Why Indonesia uses so many naturalized football players

By Hieu Luong   March 9, 2024 | 02:31 am PT
Indonesia views naturalized players as a short-term, but important, plan to improve the strength of the national football team as fast as possible.

Indonesian football’s naturalization policy emerged in 2010 when Nurdin Halid was still the president of the Football Association of Indonesia (PSSI).

In the 2014 AFF Cup, Indonesia fielded four naturalized players in a lineup at an official tournament for the first time: Victor Ignonefo, Raphael Maitimo, Cristian Gonzales and Serginho van Dijk, with only the latter having Indonesian descent.

The crisis in Indonesian football, the reckoning of which was an international football ban from FIFA in 2015, caused the naturalization policy to fade into the background.

However, things started to change in 2019 under PSSI president Mochamad Iriawan, along with the appointment of head coach Shin Tae-yong, who is considered the architect behind the national teams in Indonesian football at the moment.

At the 2022 AFF Cup, Indonesia put three naturalized players on their national team. Except for striker Ilija Spasojevic, both Jordi Amat and Marc Klok had Indonesian grandparents. In the 2023 Asian Cup, where they beat Vietnam to enter the knockout round for the first time, Indonesia set a record with seven naturalized players.

This record was broken when they called up 10 naturalized players for the upcoming two matches against Vietnam in the 2026 World Cup qualifiers at the end of this month.

Asian Cup 2023 group stage: Vietnam 0-1 Indonesia

This rapid development of naturalized players occurred under billionaire Erick Thohir, former president of Italian club Inter, who took the helm of PSSI in 2023.

In Thohir’s plan submitted to FIFA, he emphasized two international goals: to break into the top 100 of world ranking and to have at least 154 players capable of playing for the national team. Using naturalized players with Indonesian origin became a key strategy to realize Thohir’s ambitions in a short period of time.

The vision of PSSI also relates to historical factors, as Indonesia was a Dutch colony from 1800 until its independence in 1945. The connection between the two countries has continued to this day, including in football, where many players of Indonesian descent have grown up in the developed football environment of the Netherlands. In addition, through the Netherlands, Indonesians have also migrated to other European countries.

Modern football is full of famous Dutch players of Indonesian descent such as Robin Van Persie, Giovanni Van Bronckhorst, Roy Makaay and Nigel de Jong, as well as the Belgian star of Indonesian descent Radja Nainggolan. However, PSSI targets players of a lower tier, as this group are not only in greater numbers but also more willing to accept Indonesia's single nationality policy.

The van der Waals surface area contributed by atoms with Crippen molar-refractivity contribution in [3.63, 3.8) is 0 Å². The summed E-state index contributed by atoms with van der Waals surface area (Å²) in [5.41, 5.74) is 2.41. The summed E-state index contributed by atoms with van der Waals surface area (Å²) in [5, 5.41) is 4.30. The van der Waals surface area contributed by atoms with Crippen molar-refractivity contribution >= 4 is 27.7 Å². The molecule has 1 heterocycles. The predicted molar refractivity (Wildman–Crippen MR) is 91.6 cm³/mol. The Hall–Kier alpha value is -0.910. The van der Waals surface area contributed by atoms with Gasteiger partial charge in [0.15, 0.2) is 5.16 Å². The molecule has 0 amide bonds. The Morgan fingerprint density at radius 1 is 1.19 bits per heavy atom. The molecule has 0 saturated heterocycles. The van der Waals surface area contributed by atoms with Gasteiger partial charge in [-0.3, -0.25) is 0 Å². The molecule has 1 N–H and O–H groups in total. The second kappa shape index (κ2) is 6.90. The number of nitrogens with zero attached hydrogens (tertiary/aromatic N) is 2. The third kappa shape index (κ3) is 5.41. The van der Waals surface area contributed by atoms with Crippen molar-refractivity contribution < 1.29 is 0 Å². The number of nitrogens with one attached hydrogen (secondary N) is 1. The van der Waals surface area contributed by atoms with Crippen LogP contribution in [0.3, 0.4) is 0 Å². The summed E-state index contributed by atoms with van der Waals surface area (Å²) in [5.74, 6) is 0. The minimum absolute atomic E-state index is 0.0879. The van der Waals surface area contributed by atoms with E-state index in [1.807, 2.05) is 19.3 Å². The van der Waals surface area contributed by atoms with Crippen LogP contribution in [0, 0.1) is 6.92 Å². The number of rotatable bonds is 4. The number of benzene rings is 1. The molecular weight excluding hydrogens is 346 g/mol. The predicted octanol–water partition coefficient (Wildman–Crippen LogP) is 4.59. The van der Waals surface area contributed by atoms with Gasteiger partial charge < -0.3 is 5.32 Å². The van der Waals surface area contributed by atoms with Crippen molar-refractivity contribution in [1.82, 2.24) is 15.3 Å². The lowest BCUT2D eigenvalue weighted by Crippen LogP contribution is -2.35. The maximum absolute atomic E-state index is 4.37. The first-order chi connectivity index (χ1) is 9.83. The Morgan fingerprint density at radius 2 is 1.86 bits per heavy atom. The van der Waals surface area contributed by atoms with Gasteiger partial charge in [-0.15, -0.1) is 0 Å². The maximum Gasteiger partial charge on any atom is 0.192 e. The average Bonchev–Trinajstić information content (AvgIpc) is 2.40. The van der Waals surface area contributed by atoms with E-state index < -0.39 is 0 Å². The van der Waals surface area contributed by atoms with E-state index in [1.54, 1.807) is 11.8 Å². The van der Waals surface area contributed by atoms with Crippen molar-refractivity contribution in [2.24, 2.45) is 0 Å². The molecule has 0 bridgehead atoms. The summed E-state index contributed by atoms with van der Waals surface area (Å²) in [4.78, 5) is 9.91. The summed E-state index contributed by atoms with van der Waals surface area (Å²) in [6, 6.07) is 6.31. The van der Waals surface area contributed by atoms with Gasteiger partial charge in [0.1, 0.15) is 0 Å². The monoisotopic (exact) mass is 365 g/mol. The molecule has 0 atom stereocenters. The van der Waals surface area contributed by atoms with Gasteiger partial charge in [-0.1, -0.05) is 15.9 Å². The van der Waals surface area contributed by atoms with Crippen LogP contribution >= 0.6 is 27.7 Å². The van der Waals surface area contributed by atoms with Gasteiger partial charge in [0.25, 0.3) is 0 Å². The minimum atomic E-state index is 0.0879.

Most of the recently naturalized Indonesian players were born in the Netherlands, including goalkeeper Maarten Praes, defenders Jay Idzes, Justin Hubner, Nathan Tjoe Aon, Shayne Pattynama, midfielders Marc Klok, Thom Haye, Ivar Jenner, forwards Rafael Struick and Ragnar Oratmangoen. Jordi Amat was born in Spain and Sandy Walsh in Belgium.

Đội hình xuất phát của Indonesia trước Australia ở vòng 1/8 Asian Cup 2023, với sáu cầu thủ nhập tịch gồm Ivar Jenner (số 11), Jordi Amat (số 4), Ivar Jenner (số 24), Justin Hubner (hàng trên phải), Sandy Walsh (số 6) và Shayne Pattynama (số 20). Ảnh: AFC

Indonesia's lineup against Australia in the 2023 Asian Cup, with six naturalized players - Ivar Jenner (number 11), Jordi Amat (number 4), Ivar Jenner (number 24), Justin Hubner (second row, right), Sandy Walsh (number 6) and Shayne Pattynama (number 20). Photo by AFC

The surge in the number of naturalized players has raised concerns about discrimination against native players and the "Europeanization" of the national team. In response, PSSI vice president Zainudin Amali emphasized that the goal of naturalization is not to exclude native players but to improve the national team's quality and motivate these players to improve their abilities to compete for the main squad.

"A larger pool of good players is better for the national team," Amali said. He also stressed that while the inclusion of naturalized players is growing, it still falls short of the target of 154 qualified players set by Thohir for the national team.

One year into Thohir's leadership, Indonesia climbed from 157th to 142nd in the world ranking, a success attributed to naturalized players. However, PSSI asserts that naturalization is a short-term policy, with long-term success relying on the development of domestic football.

"We hope that one day we will succeed without naturalized players," Amali added.

Among PSSI's long-term plans is the development of youth football, including expanding the Soeratin Cup competition system that was established in 1965 for U13, U15, and U17 teams at the local districts and cities. Domestic clubs are also required to have U16, U18, and U20 teams.

With this fast and short-term policy, Indonesia are gradually achieving success, such as winning gold at SEA Games 32 for the first time in 32 years and getting past the group stage of the Asian Cup for the first time. Following this momentum, Indonesia aim to surpass Vietnam in the upcoming 2026 World Cup second qualifying round, survive the group stage of the 2024 U23 Asian Cup 2024 and win their first national team title in the AFF Cup at the end of the year.

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